Support for a requirement that businesses indicate nature-related risks associated with their activities – known as mandatory disclosure of biodiversity impacts – has gained considerable momentum at Cop15.
The call is even being supported by many businesses and financial institutions represented at the biodiversity summit in Montreal, Canada.
Known as “Target 15″ in a draft global biodiversity framework, it advocates “mandatory requirements for all large business and financial institutions to assess and disclose their impacts and dependencies on nature”. This is being proposed together with an objective to halve negative impacts and increase positive impacts.
Industry executives have joined activists and negotiators from nearly 200 countries in considering how mandatory disclosure should apply, but the commercial world and financial sector are also seeking clarity and guidance from governments on how they should contribute to halting and reversing biodiversity loss.
“There is huge amount of momentum behind mandatory reporting,” said Lucy Gaffney of Business for Biodiversity Ireland (BBI) who is attending Cop15. Compared to previous biodiversity Cops, she said the level of business engagement on the issue was unprecedented.
There was always the risk of greenwashing by some companies, but BBI supported moves to mitigate that risk by having adequate verification processes in place, she said.
WWF director Marco Lambertini confirmed the business presence was unprecedented but there are “no lobbyists” he said – unlike the more than 600 oil and gas lobbyists at the recent climate Cop in Egypt. Businesses at Cop15 wanted to help fix the biodiversity issue and to contribute to a nature-positive future, he believed.
Sectors such as mining, agriculture, oil and fashion, nonetheless, are under scrutiny at the Cop15 talks, due to their heavy impact on nature with activities that can contaminate soil, pollute waterways or pollute the air.
The reporting measure, as currently drafted, would also ask companies to halve those negative impacts by 2030, which could mean additional costs for businesses, said Franck Gbaguidi, senior analyst for energy, climate and resources at the Eurasia Group risk advisory.
But a weak deal without global agreement on how businesses should behave could also raise company costs – by opening the door to a global patchwork of different biodiversity regulations and requirements that makes compliance more difficult, Eurasia Group said in a policy statement.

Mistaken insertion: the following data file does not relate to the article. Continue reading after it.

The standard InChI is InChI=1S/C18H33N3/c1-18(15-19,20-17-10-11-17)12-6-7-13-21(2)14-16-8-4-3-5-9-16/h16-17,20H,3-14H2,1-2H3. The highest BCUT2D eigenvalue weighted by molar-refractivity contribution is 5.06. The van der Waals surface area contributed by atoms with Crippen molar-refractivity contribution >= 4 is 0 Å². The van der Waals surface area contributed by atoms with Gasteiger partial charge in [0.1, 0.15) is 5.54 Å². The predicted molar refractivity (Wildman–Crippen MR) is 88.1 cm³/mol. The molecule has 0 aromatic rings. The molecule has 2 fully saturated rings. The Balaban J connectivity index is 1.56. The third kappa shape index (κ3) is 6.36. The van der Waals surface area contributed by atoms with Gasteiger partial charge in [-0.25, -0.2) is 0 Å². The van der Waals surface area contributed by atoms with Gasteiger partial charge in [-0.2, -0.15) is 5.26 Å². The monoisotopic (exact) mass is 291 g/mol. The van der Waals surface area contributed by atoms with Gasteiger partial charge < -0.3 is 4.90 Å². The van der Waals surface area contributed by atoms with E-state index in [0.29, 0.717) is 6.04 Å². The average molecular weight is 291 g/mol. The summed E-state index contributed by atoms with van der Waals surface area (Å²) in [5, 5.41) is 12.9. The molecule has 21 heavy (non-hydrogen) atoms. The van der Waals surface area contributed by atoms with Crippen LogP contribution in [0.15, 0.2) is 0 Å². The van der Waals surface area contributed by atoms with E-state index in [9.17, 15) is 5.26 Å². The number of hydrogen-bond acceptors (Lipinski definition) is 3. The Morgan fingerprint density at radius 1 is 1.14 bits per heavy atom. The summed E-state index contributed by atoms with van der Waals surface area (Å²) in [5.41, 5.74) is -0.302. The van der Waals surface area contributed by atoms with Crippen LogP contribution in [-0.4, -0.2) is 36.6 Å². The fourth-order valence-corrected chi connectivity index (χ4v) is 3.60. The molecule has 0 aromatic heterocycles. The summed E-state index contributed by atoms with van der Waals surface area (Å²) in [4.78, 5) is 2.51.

Business impacts on biodiversity are being highlighted across a wide range of sectors.
Fashion and retail
Fashion and retail are facing pressure from consumers and governments to reduce waste and carbon emissions throughout their operations. For them, a strong deal that forces all companies to report any harm would work toward assuaging some consumer concerns.
In a letter to world governments in October, more than 330 companies including Swedish fashion giant H&M Group, furniture maker IKEA, British pharmaceutical and biotech company GSK and Switzerland’s Nestle came out in support of a Cop15 deal that includes mandatory disclosure of companies’ environmental impacts by 2030. This has been strongly endorsed by the EU.
Smaller companies with limited resources for monitoring and accounting could find a disclosure requirement more challenging.
For companies mining metals and coal, an environmental disclosure requirement could force companies to reveal the impacts not just from the blasting and drilling they do on site, but also from the logging and deforestation carried out in creating access roads.
Mining companies are also concerned about the central goal of the Cop15 talks – to set aside 30 per cent of Earth’s land and ocean areas for conservation by 2030. That could cut into areas rich with resources for extraction.
“There are going to be some places which are just going to be ‘no go areas’, and that can be hard for the mining sector,” said Aimee Boulanger, executive director of the Initiative for Responsible Mining Assurance.
The International Council on Mining and Metals, which represents 26 of the world’s largest mining companies, would back a deal that sets “a level playing field” with uniform rules in all regions, said the group’s chief executive, Rohitesh Dhawan.
With new disclosure rules, the farming sector would face an increased burden of reporting on activities such as land clearing and pesticide use.
Demanding reporting obligations could burden smaller farms and ranches, some industry groups warned.
“A lot of our producers are family businesses,” said Larry Thomas, manager environment and sustainability with the Canadian Cattle Association.
The agriculture sector will likely escape a separate proposed goal to slash pesticide use in half, Mr Gbaguidi noted. There is opposition from developing countries such as Brazil, Argentina, and Paraguay due to food shortages and higher prices.
“Because of the food crisis, a lot of emerging markets are just not as open as they would have been on setting bold targets related to the agricultural sector,” he added.
Oil and Gas
Following Cop15, oil and gas companies are expected to increase their internal resources for reporting on and disclosing how oil drilling and exploration activities impact nature as well, Mr Gbaguidi said.
The Canadian Association of Petroleum Producers said the country’s oil and natural gas industry wants to minimise marine and land disturbances, while also quickly restoring lands degraded by their operations to natural landscapes, CAPP spokesperson Jay Averill said. – Additional reporting: Reuters